“Probably my worst day in my cricket career was the 2014 T20 World Cup final against Sri Lanka when I scored 11 off 21 balls. It was so shattering that I felt my career was over, and I was written off by everyone to an extent that it made me feel at times that it’s all over.
“Then I took a bit of time off and that’s when I realised why I play cricket — its because I love the game. So I went back to basics, and scored heavily in domestic cricket and about a year and a half later I made by comeback in T20 for India again where I hit six and four in the last over against Australia in Sydney and suddenly all the belief came right back.
“Though I was still in and out of the team for a while and after scoring almost 700 runs in 5 games in domestic cricket I finally made a comeback in one day cricket after three years in Cuttack, on 18th January against England in 2017 and recorded my highest one-day score of 150 (127). When everybody said it was impossible.”
He ended his career with an outstanding ODI record of 8701 runs — 22nd in the overall list, and seventh among Indians — at an average of 36.55 and 111 wickets.
In the longest format of the game, Yuvraj was not so effective, scoring three centuries and 11 half-centuries and aggregating 1900 runs, and in T20Is — where he headlined India’s 2007 title-winning effort with a blast of six sixes in a Stuart Broad over — he ended with 1177 runs and 28 wickets.
“Cricket has given me some great friends and seniors. I started my career under Sourav Ganguly’s captaincy and got an opportunity to play with my idol the great Sachin Tendulkar and other legends like Anil Kumble, V.V.S. Laxman, Rahul Dravid and Javagal Srinath. My close friends who I grew up with playing for India, who also went on to become great match winners for the country such as Zak (Zaheer Khan), Gauti (Gautam Gambhir), Veeru (Virender Sehwag), Ashu (Ashish Nehra) and Bhajji (Harbhajan Singh). I made some great friends and not such great friends playing for so many years.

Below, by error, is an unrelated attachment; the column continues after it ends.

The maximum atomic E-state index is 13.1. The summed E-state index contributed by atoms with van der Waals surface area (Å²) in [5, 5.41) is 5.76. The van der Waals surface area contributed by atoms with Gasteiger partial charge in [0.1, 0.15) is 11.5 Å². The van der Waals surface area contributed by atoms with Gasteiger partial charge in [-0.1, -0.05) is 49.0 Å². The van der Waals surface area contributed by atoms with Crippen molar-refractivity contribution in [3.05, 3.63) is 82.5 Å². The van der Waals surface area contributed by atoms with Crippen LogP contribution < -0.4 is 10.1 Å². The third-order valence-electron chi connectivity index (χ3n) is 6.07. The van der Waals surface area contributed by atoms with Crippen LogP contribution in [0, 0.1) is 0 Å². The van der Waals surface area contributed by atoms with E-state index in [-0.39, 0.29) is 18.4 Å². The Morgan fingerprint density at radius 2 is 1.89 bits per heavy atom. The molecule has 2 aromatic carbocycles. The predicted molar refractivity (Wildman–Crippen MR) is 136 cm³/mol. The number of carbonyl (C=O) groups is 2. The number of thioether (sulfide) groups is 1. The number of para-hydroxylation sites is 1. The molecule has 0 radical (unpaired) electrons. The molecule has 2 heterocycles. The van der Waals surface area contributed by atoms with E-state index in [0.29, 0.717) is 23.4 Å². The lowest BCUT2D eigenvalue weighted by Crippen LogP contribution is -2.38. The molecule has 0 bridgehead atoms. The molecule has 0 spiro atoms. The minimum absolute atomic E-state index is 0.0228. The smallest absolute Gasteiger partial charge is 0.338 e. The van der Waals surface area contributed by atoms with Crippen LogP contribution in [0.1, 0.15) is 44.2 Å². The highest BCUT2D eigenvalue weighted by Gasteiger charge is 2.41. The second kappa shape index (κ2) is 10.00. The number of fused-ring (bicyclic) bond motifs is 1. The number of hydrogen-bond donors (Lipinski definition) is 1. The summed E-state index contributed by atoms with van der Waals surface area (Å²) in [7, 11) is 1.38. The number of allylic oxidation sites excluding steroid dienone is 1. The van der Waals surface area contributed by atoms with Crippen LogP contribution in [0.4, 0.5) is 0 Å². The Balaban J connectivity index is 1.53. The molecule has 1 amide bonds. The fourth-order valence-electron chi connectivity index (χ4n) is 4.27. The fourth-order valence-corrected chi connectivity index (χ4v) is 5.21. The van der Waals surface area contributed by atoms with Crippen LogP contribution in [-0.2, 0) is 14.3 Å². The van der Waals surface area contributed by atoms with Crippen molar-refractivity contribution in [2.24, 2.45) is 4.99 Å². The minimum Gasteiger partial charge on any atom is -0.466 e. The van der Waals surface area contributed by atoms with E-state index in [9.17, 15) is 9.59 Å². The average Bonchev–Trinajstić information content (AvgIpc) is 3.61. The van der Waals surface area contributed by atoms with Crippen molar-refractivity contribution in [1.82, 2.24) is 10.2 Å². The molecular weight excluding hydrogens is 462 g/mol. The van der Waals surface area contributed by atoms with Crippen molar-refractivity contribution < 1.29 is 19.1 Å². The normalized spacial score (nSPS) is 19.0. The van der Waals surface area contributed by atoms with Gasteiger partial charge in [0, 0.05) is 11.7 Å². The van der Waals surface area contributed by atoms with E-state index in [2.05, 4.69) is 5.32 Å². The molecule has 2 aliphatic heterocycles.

“This is the same batch that created history and went on to win the World Cup under the great captaincy of Dhoni and exceptional coaching of Gary Kirsten, probably the best international coach I played under.”
Yuvraj also jogged back time, saying he was fortunate to have played in some of the great Indian teams.
“I played with some great teams like Pakistan winning and losing in 2004, 2006 & 2007 with Australia, losing to them in 2003 WC finals and beating them in 2007 WC T20 semi-finals and again beating them in 20011 quarter-finals. These were some epic battles and I’ll always cherish these memories for rest of my life.
“The adrenaline rush playing for India, singing the national anthem before each game, touching the Indian flag, stopping every run for the team or scoring every run for the team was a completely different high. To be a part of the history that was made after 28 years, I mean honestly what more could I ask for. I think it’s a perfect day to move on,” he signed off.